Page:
To start selling his plan, reports CBS News chief White House correspondent Jim Axelrod, Mr. Bush picked about the friendliest audience he could find: soldiers at Fort Benning, Ga.
"The situation in Iraq is difficult, no question about it," Mr. Bush told about 300 soldiers and family members. "... It's important for our fellow citizens to understand that failure in Iraq would be a disaster for our future."
He said new brigades sent to Iraq will focus on quelling sectarian violence in urban areas, particularly Baghdad.
"They will help Iraqis take the lead in securing neighborhoods," Mr. Bush said. "They will have a clear and defined mission."
The mood was polite but muted, reports Axelrod. It was more somber than usual for a president talking to soldiers – perhaps because a surge means some of these troops will deploy to Iraq for their fourth or fifth tours.
While the president was taking his plan on the road Thursday, his top administration officials were out in force working to persuade a skeptical Democratic-led Congress to accept Mr. Bush's troop buildup as the last best chance for reversing Iraq's slide.
"All Americans know that the stakes in Iraq are enormous, and we all share the belief that the situation is currently unacceptable. On this we are united," Secretary of State Condoleezza Rice told reporters.
Regardless, the plan drew fierce opposition from congressional Democrats, but the Senate's top Republican to block any legislation expressing disapproval of the plan.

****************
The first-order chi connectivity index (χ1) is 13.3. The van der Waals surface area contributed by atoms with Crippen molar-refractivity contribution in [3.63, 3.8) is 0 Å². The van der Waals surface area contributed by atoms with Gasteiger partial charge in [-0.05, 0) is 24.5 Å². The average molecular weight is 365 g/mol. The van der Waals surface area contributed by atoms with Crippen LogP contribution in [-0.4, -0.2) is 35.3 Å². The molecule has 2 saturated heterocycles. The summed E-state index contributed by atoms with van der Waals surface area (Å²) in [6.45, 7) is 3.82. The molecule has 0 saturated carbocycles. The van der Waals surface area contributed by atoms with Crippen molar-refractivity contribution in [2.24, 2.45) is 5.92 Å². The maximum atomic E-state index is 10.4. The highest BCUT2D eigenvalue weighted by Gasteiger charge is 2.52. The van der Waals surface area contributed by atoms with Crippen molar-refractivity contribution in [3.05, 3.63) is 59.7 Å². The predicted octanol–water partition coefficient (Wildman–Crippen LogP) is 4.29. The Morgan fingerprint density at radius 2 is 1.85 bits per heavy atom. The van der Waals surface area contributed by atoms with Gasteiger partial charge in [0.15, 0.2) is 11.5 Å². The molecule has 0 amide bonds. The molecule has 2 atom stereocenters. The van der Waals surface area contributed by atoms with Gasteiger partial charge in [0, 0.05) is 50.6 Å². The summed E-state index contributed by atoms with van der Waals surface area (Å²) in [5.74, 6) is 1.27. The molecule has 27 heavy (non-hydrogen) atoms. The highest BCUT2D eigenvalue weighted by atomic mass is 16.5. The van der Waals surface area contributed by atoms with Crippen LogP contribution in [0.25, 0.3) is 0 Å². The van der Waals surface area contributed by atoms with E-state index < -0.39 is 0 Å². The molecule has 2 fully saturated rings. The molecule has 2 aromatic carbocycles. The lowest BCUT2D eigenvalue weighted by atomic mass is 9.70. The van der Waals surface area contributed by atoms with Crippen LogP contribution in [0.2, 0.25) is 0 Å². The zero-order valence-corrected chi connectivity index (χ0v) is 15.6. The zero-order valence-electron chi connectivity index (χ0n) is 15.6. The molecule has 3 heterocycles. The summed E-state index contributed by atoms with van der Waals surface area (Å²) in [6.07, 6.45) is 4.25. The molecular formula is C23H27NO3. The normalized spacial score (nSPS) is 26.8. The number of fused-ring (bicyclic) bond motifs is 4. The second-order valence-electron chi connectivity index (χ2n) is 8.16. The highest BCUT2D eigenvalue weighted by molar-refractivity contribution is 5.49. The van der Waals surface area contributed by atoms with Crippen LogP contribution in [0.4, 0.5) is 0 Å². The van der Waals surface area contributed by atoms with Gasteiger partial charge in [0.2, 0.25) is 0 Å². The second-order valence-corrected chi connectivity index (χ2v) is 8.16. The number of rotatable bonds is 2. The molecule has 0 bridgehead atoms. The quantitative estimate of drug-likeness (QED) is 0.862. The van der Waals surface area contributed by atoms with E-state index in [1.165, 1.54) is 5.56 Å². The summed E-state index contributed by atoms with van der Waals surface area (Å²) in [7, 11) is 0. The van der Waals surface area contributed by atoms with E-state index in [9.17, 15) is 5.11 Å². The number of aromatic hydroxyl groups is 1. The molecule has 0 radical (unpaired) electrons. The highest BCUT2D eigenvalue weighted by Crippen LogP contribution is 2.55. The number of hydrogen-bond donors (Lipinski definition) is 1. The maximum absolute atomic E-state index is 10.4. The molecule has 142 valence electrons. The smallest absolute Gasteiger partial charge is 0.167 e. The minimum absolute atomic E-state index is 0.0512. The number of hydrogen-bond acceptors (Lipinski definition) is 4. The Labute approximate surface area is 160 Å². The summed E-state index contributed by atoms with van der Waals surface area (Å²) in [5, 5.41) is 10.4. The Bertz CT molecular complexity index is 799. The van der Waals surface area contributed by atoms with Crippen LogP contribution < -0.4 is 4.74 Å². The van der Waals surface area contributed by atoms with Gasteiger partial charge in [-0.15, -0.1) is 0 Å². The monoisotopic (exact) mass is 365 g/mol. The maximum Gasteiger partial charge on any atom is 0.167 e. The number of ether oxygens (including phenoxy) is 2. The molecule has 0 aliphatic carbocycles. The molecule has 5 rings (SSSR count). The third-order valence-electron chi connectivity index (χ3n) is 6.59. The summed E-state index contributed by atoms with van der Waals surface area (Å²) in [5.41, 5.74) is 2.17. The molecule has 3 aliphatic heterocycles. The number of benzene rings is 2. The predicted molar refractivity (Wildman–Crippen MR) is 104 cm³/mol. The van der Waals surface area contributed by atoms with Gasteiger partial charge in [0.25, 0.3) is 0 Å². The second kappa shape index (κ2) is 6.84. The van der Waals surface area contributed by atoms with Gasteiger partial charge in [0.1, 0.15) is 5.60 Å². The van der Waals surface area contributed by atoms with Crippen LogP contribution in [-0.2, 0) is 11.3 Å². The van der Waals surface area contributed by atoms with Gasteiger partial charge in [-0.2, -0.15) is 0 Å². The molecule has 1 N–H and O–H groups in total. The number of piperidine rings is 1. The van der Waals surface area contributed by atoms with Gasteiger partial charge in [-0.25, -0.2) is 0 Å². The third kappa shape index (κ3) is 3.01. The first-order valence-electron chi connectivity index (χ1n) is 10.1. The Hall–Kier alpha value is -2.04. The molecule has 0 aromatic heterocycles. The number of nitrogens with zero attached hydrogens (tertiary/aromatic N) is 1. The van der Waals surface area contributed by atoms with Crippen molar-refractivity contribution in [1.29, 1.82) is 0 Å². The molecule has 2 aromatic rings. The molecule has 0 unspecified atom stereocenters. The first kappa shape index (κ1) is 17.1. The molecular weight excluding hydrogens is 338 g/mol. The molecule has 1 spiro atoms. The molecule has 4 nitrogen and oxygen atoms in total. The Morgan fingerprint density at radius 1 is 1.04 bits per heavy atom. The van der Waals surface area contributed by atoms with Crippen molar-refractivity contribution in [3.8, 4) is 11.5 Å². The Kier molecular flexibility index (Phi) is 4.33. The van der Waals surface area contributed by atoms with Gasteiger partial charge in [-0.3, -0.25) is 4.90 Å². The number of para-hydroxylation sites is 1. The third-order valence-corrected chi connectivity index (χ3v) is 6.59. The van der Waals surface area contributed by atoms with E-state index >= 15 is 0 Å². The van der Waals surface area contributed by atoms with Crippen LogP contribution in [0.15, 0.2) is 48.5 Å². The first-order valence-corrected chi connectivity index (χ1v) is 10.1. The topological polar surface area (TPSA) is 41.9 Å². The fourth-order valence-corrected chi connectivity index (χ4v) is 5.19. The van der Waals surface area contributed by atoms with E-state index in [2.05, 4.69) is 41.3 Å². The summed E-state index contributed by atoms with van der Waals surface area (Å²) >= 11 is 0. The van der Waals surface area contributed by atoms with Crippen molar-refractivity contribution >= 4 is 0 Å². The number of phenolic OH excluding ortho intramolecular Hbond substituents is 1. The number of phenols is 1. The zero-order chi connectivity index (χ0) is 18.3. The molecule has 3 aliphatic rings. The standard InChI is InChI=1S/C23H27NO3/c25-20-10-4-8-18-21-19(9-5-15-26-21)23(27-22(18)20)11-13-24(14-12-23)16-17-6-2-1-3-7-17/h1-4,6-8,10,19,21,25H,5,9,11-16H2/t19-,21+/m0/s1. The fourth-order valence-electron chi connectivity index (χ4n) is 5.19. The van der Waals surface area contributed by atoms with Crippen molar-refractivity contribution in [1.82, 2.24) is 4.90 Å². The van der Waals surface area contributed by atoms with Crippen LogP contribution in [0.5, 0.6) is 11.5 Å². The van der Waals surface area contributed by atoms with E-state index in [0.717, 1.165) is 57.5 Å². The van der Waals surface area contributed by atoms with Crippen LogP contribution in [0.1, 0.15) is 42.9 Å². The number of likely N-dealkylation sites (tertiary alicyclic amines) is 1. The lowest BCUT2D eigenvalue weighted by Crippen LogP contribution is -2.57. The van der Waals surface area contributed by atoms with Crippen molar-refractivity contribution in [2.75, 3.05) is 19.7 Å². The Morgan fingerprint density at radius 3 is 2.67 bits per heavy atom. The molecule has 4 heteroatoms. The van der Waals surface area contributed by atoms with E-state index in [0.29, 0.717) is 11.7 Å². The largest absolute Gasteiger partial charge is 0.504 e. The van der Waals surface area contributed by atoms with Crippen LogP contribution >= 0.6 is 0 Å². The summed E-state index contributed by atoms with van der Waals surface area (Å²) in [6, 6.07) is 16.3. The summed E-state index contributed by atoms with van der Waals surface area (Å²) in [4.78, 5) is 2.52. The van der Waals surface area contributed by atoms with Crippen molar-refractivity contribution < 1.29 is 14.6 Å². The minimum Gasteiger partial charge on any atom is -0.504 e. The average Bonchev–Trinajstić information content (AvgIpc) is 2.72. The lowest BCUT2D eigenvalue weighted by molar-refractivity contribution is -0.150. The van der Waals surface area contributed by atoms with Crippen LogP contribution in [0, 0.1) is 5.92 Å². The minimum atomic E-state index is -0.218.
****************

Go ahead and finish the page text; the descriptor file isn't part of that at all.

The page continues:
Democrats had already pounced on Mr. Bush's plan to increase troops in Iraq as a bad mistake that ignores public sentiment and the advice of top generals.
"In choosing to escalate the war, the president virtually stands alone," Senate Majority Leader Harry Reid, D-Nev., said in a Senate speech. However, he promised to give the plan careful consideration.
Many Republicans, too, are clearly tired of the war, which has cost more than
"At this late stage, interjecting more young American troops into the crossfire of an Iraqi civil war is simply not the right approach," said Rep. Ric Keller, R-Fla. "We are not going to solve an Iraqi political problem with an American military solution," he said in remarks on the House floor.
And Americans' opinions were not swayed very much by President Bush's Wednesday evening speech outlining his new strategy for the war in Iraq, according to a .
Fifty percent of those who saw the speech said they disapprove of the president's proposals, while 37 percent said they approve. Just one-third of those surveyed said they support Mr. Bush's call to send more than 20,000 additional troops to Iraq.
Following , 68 percent of Americans — the same number as prior to the speech — said they were uneasy about the president's ability to make decisions about Iraq.
"It's viewed as a temporary surge, but I think no one has a really clear idea of how long that might be," Gates said.
In a Thursday briefing, Sen. John McCain, R-Ariz., looked ahead.
"I do not guarantee victory or success with this new strategy," McCain said. "I do guarantee the consequences of failure. If we do fail, then there's going to be chaos in the region and I believe that we will pay an even heavier price in American blood."
Democrats still spoke out against the proposed buildup. Reid said Mr. Bush ignored the results of November's midterm elections that ended 12 years of GOP control of Congress, ignored the advice of the bipartisan Iraq Study Group and "a significant number of top generals."
"Putting more U.S. combat forces in the middle of a civil war is a mistake," Reid said.
Senate Majority Whip Dick Durbin, D-Ill., told CBS News' The Early Show that since the new Democratic-led Congress convened last week, "questions are now being asked of this administration that haven't been asked for almost four years."